Coming up with ideas and thinking about the future is a lot easier than always finishing things. Mountains of ideas are hard to keep up with and the time commitment to close out something that only took an instant to create can be extreme to finish. Right now I can sketch out the chapters of a book on applied machine learning on a sheet of paper. Actually taking the time to write that book would be a large multiple month commitment of my time. So many people are probably writing that book that it does not seem like a reasonable use of my time at the moment, but it is an example of where a few minutes of work would translate to months of effort to close that effort out. That is why always finishing things is harder than it sounds. You will quickly find your list of potential things to do quickly faces a situation with over-supplied ideas and undersupplied time. That is one of those things that is always the hallmark of having to make choices about our time. We stare out at the perfect possible future and know that only so much can be done in one lifetime. Inherently that is what makes contributions to the academy of academic thought so compelling. You get the chance to contribute to a body of work with intergenerational continuity. Permanence is an interesting thing to associate with an idea, but it is a rather powerful one. Great ideas are sold, stolen, and reused based on their merit. The best ones keep on moving along from thinker to thinker.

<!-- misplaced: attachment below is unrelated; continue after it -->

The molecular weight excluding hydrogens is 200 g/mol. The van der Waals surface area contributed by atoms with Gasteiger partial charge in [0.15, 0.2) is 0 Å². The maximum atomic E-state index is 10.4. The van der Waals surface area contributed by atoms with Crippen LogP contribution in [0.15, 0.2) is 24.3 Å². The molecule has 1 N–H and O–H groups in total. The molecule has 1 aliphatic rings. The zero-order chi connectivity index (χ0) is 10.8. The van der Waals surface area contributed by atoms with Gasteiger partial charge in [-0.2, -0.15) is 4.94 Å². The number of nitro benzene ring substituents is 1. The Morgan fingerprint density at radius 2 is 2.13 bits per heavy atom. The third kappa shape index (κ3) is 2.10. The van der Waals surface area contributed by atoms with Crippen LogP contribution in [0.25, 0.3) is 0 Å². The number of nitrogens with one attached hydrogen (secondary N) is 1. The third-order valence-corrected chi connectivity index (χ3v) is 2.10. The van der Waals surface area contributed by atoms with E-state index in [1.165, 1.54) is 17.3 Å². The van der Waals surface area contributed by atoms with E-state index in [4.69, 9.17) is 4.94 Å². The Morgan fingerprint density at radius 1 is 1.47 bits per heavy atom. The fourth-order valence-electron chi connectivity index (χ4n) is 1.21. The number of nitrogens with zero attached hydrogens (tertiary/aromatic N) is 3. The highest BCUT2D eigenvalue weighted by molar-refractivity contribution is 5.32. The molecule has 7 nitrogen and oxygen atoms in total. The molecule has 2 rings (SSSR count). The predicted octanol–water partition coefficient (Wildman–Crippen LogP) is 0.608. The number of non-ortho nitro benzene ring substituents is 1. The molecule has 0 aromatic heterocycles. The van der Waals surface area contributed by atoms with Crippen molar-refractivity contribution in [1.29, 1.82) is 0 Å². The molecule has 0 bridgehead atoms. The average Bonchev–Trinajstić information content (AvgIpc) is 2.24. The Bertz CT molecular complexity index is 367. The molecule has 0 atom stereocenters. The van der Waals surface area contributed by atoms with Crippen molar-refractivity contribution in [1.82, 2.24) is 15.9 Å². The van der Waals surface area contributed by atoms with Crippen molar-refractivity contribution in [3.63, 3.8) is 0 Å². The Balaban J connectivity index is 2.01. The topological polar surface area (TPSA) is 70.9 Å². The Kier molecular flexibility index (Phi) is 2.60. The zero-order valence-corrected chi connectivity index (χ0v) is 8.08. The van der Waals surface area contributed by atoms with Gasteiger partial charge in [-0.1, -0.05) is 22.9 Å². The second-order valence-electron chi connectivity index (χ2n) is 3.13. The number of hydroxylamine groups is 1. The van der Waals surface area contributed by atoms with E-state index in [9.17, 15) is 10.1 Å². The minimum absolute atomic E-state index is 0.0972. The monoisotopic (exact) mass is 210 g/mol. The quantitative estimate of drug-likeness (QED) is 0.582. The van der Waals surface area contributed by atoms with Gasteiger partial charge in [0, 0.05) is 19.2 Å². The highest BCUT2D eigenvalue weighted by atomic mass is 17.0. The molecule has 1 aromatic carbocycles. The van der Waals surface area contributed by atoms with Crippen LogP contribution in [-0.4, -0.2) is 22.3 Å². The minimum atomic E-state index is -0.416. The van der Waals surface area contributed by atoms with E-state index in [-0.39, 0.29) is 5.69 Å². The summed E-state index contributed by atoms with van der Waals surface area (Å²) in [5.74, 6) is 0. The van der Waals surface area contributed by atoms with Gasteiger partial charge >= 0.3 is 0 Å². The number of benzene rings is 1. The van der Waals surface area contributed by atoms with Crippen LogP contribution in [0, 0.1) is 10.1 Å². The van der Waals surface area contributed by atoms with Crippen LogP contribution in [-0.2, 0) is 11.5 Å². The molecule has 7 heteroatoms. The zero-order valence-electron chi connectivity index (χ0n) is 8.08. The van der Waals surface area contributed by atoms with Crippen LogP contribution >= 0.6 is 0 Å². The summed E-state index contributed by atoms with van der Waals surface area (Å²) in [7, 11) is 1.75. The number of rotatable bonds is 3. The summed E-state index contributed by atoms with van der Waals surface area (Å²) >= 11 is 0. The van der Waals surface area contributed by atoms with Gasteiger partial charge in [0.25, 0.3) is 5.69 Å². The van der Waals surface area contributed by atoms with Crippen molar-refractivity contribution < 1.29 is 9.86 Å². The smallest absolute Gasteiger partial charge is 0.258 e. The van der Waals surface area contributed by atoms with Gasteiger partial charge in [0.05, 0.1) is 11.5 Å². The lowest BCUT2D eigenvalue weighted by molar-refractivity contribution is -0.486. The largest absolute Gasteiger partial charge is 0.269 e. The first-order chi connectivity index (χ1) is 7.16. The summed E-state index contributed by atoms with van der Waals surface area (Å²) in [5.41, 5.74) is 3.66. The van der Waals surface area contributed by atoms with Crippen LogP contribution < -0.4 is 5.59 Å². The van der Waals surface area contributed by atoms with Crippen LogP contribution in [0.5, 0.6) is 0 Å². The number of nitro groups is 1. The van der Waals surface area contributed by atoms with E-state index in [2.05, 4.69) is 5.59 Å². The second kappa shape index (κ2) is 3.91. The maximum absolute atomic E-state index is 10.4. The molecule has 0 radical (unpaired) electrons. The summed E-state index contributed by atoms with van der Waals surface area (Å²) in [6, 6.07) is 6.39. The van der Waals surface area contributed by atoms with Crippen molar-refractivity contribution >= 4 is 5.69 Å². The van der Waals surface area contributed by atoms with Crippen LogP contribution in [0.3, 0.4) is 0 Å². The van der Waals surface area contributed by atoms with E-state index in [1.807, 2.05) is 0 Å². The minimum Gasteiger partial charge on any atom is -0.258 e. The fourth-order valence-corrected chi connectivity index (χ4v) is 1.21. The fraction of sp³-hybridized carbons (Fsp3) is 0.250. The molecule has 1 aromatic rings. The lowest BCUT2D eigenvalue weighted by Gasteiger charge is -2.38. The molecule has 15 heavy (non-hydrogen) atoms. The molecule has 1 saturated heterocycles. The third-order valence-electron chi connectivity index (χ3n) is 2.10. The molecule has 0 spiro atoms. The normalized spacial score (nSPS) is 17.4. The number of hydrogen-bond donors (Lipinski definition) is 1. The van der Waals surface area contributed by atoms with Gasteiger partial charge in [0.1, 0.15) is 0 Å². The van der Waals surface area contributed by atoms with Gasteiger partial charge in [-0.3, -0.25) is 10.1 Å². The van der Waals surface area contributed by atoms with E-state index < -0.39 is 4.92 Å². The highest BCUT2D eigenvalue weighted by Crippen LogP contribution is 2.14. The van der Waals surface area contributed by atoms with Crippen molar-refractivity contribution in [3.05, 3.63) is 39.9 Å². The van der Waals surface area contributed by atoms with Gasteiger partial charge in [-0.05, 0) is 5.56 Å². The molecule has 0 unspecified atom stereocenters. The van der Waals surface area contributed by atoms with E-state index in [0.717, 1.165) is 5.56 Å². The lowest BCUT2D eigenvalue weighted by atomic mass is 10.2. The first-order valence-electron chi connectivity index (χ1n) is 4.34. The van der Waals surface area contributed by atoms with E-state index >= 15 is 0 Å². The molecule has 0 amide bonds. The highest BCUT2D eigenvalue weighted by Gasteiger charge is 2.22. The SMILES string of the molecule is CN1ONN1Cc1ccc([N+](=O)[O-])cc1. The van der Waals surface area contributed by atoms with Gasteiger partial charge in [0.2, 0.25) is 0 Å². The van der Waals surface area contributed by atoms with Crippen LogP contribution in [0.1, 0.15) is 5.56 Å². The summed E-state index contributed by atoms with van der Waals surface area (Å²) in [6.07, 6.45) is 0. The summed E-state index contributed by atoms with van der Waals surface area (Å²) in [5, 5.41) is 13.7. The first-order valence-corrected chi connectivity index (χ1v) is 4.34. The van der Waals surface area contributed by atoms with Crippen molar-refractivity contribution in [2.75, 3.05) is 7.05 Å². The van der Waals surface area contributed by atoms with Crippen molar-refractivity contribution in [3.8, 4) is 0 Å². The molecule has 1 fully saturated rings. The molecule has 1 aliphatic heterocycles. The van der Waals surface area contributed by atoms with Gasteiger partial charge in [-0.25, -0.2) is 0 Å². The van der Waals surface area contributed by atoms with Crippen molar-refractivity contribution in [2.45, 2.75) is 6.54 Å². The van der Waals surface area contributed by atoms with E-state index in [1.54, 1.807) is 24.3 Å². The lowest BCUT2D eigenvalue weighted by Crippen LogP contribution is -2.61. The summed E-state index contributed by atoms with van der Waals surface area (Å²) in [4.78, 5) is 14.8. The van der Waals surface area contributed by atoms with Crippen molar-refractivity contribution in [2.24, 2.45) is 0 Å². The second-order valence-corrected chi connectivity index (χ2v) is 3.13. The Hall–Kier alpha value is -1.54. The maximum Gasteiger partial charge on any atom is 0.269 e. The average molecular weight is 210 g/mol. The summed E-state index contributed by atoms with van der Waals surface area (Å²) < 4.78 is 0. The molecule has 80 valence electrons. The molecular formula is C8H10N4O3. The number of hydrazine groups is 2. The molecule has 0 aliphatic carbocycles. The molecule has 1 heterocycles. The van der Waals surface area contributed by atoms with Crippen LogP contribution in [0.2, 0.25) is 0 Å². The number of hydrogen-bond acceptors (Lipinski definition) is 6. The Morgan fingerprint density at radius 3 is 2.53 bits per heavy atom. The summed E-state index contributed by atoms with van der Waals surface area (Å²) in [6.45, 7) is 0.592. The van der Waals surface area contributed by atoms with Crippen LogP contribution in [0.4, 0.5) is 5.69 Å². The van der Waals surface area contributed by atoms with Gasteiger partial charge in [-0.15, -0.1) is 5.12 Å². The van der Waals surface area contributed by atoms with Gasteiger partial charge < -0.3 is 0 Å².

My time is always something that needs to be better accounted for. It is a scarce resource and applying my time to problems should be done based on some reasonable heuristic. Always finishing things is very time consuming. It is done without any filtering heuristic. Always doing anything is potentially problematic. You have to account for the situation and think about what is actually being done. For the next week or so I’m going to take stock of the things I’m spending my time doing by using some note cards to keep track of the larger blocks of things that are going to be consuming my time. Yesterday I had decided to spend a block of my time reading 2-3 peer reviewed machine learning literature reviews a day until that exercise was exhausted. I’m expecting that the literature review reading will show up on the note cards, but the times when it does not will be insightful as well. It will give me a look at what needed to happen and what happened instead based on how I’m committing my time.